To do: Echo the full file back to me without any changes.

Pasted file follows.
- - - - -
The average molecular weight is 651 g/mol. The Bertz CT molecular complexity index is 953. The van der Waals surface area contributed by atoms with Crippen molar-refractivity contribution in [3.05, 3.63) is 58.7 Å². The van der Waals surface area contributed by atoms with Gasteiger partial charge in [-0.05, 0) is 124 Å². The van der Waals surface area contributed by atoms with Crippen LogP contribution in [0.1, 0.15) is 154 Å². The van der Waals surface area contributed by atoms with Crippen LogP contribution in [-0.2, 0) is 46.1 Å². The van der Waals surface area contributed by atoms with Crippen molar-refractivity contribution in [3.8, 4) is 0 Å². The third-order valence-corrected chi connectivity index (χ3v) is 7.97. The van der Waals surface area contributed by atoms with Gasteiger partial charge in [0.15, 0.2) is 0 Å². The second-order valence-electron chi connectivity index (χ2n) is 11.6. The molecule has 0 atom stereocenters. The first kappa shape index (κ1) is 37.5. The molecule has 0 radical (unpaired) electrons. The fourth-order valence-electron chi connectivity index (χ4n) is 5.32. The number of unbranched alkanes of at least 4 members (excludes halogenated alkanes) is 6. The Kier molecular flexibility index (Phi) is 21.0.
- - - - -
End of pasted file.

The average molecular weight is 651 g/mol. The Bertz CT molecular complexity index is 953. The van der Waals surface area contributed by atoms with Crippen molar-refractivity contribution in [3.05, 3.63) is 58.7 Å². The van der Waals surface area contributed by atoms with Gasteiger partial charge in [-0.05, 0) is 124 Å². The van der Waals surface area contributed by atoms with Crippen LogP contribution in [0.1, 0.15) is 154 Å². The van der Waals surface area contributed by atoms with Crippen LogP contribution in [-0.2, 0) is 46.1 Å². The van der Waals surface area contributed by atoms with Crippen molar-refractivity contribution in [3.8, 4) is 0 Å². The third-order valence-corrected chi connectivity index (χ3v) is 7.97. The van der Waals surface area contributed by atoms with Gasteiger partial charge in [0.15, 0.2) is 0 Å². The second-order valence-electron chi connectivity index (χ2n) is 11.6. The molecule has 0 atom stereocenters. The first kappa shape index (κ1) is 37.5. The molecule has 0 radical (unpaired) electrons. The fourth-order valence-electron chi connectivity index (χ4n) is 5.32. The number of unbranched alkanes of at least 4 members (excludes halogenated alkanes) is 6. The Kier molecular flexibility index (Phi) is 21.0.